Donahue discusses life after London Olympics

Claire Donahue signs a baseball for Lt. Col. Marcus Carter from Nashville, Tn. Donahue threw out the first pitch at the Hot Rods baseball game on Sep. 06, 2012.

Allison Goodan

“I was probably 10 or 11 when I told people I was going to the Olympics,” Claire Donahue said. “It’s always been a dream of mine.”

    The alumna of WKU made her dreams come true when she won a gold medal at the 2012 Summer Olympics in London.

    Donahue, 23, started swimming when she was 6 years old, but she said gold medals don’t come easy. She went through a stint around 15-16 years old when she wanted to give up.

    “Sticking with it was one of the hardest things but one of the most important things,” she said.

    She continued swimming and graduated from Lenoir City High School before many collegiate swim teams recruited her. Donahue chose WKU.

    As a freshman, she said WKU fit all the things she was looking for — a beautiful campus, the right majors and a great swim team. She started to love learning, which she said didn’t come easy in high school.

    “I found my niche in social work,” the Olympian said. “I loved going to class, which was such a great thing for me. If I didn’t go to WKU, I’m not sure I would’ve found that.”

    Donahue has another passion, and that’s winning gold. She started training for the Olympics about a year ago.

    “At trials, I was ready to go 100 percent,” she said.

    Donahue came in second for the 100-meter butterfly, qualifying her for the 2012 Summer Olympics.

    Arriving in London was her first time overseas, and although the athlete said “everything was gorgeous,” she was there on a mission.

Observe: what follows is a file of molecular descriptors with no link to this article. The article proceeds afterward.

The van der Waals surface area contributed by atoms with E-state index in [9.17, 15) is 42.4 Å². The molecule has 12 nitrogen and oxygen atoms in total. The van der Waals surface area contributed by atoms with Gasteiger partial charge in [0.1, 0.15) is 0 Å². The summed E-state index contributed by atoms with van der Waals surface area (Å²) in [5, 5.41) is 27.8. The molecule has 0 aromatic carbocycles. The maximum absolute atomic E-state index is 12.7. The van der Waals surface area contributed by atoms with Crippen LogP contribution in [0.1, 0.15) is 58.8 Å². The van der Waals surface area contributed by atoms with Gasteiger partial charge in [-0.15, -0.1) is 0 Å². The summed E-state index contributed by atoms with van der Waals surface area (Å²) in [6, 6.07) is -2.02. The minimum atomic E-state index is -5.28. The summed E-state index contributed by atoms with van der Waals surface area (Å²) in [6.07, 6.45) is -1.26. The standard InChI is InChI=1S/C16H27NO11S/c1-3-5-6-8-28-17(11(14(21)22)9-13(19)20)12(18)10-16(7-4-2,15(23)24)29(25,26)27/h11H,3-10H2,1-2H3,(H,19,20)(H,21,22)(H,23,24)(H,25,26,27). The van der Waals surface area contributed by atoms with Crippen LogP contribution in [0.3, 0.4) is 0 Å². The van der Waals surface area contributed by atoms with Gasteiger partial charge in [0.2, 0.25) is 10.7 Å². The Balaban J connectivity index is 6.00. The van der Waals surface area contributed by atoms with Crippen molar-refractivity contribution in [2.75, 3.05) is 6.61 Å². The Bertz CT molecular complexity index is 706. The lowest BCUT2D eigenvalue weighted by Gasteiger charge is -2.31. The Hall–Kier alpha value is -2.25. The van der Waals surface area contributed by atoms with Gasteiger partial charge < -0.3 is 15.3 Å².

The first race was the most nerve-wracking, she said. However, she advanced from the semifinals in the 100-meter butterfly.

    “I made sure I didn’t look in the stands,” she said, per advice of a previous coach.

    She finished seventh in the finals and then swam the butterfly leg of the 4×100-meter relay in the preliminary heat.

    Her hard work paid off. The young athlete’s dream came to fruition when the American women won the gold.

    It was hard for Donahue to explain the overwhelming happiness.

    “When I was younger, I would dream of what it would be like to make it to the Olympics and win gold,” she said. “It isn’t what you think it’d be like — it is 10 times better.”

    Donahue said she didn’t expect all the attention.

    “I thought I’d come home and everything would go back to normal,” she said. “My first day back was very overwhelming. After the first 24 hours of shock, I’ve had fun with it.”

    Donahue said she sees another golden horizon. In the future, she wants to train for the 2016 Summer Olympics in Rio and win an individual gold medal. She also plans to get a master’s degree in social work.

    The WKU alumna is reaching higher every time with hopes to keep hitting the mark, but for her recent success, she said, “everything was just kind of perfect.”